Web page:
Reaping the rewards

The financial rewards that investing in regular giving has provided to RFDS Victoria are impressive. The charity’s initial projected return on its investment was reduced from two years to 14 months, and its regular giving income has risen from $500k per annum in FY19 to $4.7m per annum in FY23 with 16,000 new active regular givers.

But its new tactics have also safeguarded the future charitable income of the charity by securing a new, younger demographic and by boosting its retention rate.

We’ve moved from a fundraising programme which relied on bequest income for service delivery, to a much more balanced portfolio. This influx of new donors, predominantly aged between 40-60, has reinvigorated our fundraising pipeline and they are already adding value to other programmes,” explains Quirke.

“This age bracket is so ‘sticky’ and its donors demonstrate an incredible loyalty to the brand and our vision.”

Belief goes a long way

The final word goes to CEO Scott Chapman, who recently was awarded an Order of Australia (AM) for his services to RFDS and the community, and who has announced his retirement from the charity after 14 years at its forefront.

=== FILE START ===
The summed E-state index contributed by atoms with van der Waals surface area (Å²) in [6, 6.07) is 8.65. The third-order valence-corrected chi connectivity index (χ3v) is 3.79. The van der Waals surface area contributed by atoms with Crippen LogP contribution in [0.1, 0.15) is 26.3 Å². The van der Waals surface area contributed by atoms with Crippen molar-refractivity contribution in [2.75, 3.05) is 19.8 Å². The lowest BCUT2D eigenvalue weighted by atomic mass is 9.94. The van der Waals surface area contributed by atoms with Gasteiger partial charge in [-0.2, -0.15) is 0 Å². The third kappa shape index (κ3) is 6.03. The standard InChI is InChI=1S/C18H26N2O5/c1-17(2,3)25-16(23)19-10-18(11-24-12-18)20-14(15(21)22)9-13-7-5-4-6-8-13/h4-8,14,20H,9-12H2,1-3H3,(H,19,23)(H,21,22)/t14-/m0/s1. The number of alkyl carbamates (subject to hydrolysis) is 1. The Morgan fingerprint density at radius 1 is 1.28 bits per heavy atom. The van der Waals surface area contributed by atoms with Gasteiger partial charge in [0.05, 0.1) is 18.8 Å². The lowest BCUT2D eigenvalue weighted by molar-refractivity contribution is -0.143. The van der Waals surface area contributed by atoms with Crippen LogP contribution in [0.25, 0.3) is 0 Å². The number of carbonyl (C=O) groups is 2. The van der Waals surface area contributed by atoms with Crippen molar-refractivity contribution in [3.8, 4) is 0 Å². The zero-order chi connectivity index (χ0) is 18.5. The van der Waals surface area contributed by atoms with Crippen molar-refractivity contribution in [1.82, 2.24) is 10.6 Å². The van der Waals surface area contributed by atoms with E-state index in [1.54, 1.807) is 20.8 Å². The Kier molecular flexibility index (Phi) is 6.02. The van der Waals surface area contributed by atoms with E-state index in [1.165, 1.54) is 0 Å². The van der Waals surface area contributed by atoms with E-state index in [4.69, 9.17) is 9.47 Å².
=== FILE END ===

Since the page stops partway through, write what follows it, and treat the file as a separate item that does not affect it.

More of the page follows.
Scott Chapman, CEO, Royal Flying Doctor Service
Scott Chapman, CEO, Royal Flying Doctor Service. Photo: Royal Flying Doctor Service.

“In some ways, F2F fundraising is the most honest form of fundraising – one of the most genuine things in life is a one-to-one connection, basically, I’m asking, and you’re either saying yes, or no” he comments.

“There were several points at which we could have lost our nerve. There was a big media story that broke about F2F right at the point when we were getting ready to launch and we could have wavered at that point and said ‘this is too risky for our brand, the most trusted brand in Australia’ but we kept going and kept pushing forward. And that’s an important lesson – keep believing in what you’re trying to do, and keep doing your best to get there.